A user can respond to the confirmation request through interaction with an interface component 222. If the marker 212 is acceptable, the user can confirm the marker 212, which can be presented to the user again at an appropriate time as determined by content of the marker 212 or metadata associated with the marker 212. An appropriate time can be when the user in at (or near) a specified geographic location, a current day/time, or based on other factors (e.g., user is in contact with a particular user, detection of relevant information). In accordance with some aspects, if the user does not respond to the prompt requesting confirmation of the marker 212, the inaction can be deemed to be acceptance (or non-acceptance) of the marker 212, as determined by configurable settings.
As illustrated, interface component 222 and render component 214 can be separate components. However, in accordance with some aspects, interface component 222 and render component 214 can be the same component. Interface component 220 can provide a graphical user interface (GUI), a command line interface, a speech interface, Natural Language text interface, and the like. For example, a GUI can be rendered that provides a user with a region or means to load, import, select, read, and so forth, the one or more markers and information contained therein, and can include a region to present the results of such (e.g., confirmation of the marker, denial of the marker, modifications to the marker, and so forth). These regions can comprise known text and/or graphic regions comprising dialogue boxes, static controls, drop-down-menus, list boxes, pop-up menus, as edit controls, combo boxes, radio buttons, check boxes, push buttons, and graphic boxes. In addition, utilities to facilitate the information conveyance such as vertical and/or horizontal scroll bars for navigation and toolbar buttons to determine whether a region will be viewable can be employed. For example, the user can interact with the interface component 222 by entering the information (e.g., accept, deny, modify content) into an edit control.
The user can also interact with the regions to select and provide information through various devices such as a mouse, a roller ball, a keypad, a keyboard, a pen, gestures captured with a camera, motion sensor, and/or voice activation, for example. Typically, a mechanism such as a push button or the enter key on the keyboard can be employed subsequent to entering the information in order to initiate information conveyance. However, it is to be appreciated that the disclosed aspects are not so limited. For example, merely highlighting a check box can initiate information conveyance. In another example, a command line interface can be employed. The command line interface can prompt the user for information by providing a text message, producing an audio tone, or the like. The user can then provide suitable information, such as alphanumeric input corresponding to an option provided in the interface prompt or an answer to a question posed in the prompt. It is to be appreciated that the command line interface can be employed in connection with a GUI and/or API. In addition, the command line interface can be employed in connection with hardware (e.g., video cards) and/or displays (e.g., black and white, and EGA) with limited graphic support, and/or low bandwidth communication channel.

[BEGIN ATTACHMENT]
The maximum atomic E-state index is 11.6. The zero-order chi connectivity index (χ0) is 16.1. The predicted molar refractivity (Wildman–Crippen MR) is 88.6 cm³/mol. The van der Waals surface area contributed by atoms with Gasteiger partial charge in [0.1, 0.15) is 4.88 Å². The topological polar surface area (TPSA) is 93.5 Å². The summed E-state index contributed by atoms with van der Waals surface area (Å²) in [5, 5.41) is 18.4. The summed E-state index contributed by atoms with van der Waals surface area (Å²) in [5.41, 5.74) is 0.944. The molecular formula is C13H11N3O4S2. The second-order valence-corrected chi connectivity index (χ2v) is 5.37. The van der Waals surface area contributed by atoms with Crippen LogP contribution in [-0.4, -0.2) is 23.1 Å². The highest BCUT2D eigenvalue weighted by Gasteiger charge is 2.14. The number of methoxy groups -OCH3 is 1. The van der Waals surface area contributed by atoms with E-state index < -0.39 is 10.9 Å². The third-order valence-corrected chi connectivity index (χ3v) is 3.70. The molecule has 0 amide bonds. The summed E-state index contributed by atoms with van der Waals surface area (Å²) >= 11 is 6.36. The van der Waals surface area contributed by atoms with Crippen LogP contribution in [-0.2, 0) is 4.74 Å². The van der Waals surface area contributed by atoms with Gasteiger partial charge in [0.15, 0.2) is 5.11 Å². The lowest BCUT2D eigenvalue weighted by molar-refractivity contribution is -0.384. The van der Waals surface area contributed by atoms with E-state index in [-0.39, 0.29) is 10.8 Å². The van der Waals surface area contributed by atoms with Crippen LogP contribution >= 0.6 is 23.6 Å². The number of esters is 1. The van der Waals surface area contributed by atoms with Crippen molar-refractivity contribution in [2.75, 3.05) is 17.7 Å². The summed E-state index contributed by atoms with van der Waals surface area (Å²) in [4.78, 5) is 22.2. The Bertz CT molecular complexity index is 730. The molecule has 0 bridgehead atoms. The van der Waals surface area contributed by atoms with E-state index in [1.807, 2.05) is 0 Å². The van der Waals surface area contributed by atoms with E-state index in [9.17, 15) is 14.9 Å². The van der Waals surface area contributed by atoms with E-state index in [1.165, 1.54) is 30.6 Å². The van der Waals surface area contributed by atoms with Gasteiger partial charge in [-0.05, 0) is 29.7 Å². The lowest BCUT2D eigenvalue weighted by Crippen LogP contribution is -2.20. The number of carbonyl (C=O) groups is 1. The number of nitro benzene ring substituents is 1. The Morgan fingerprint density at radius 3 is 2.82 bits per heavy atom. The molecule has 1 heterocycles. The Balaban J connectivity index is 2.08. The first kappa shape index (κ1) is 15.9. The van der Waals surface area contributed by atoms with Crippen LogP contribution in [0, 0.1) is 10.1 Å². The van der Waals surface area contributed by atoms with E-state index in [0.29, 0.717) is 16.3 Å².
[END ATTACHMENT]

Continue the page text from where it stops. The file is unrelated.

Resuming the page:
With reference now to FIG. 3, illustrated is a system 300 for creation of a marker based on another marker, according to an aspect. The marker from which another marker is created can relate to information that the user has created, that other users and/or entities have created for the user, automatically generated markers, and so forth. As utilized herein, “entities” refers to the Internet, another system, a computer, a commercial enterprise, and so forth and hereinafter will be commonly referred to as “user”, “users”, or the like. In an example, the user can create a marker for himself (or others can create the marker) to provide information and/or prompt the user about a certain item based on various criteria (e.g., user location, time, users within close proximity, and so forth). In accordance with some aspects, the markers can be generated automatically. Further, the markers can be generated manually and automatically.
Included in system 300 are an interpretation component 302 that gathers context information (e.g., data exchange, behavior, actions, interactions, context, and so forth) and a recognition component 306 that parses the context information for salient content. The salient content can relate to people, places, times, symbols, picture content, video content, and/or other parameters, which can be determined based upon configurable rules and/or policies 308. For example, a configurable rule can be that salient content is any content that refers to a person, a place, and/or a time. An example of a configurable policy can be that salient content is any content that refers to a person, a place, and/or a time except for “x” person, “y” place, and/or “x” time (or other considerations).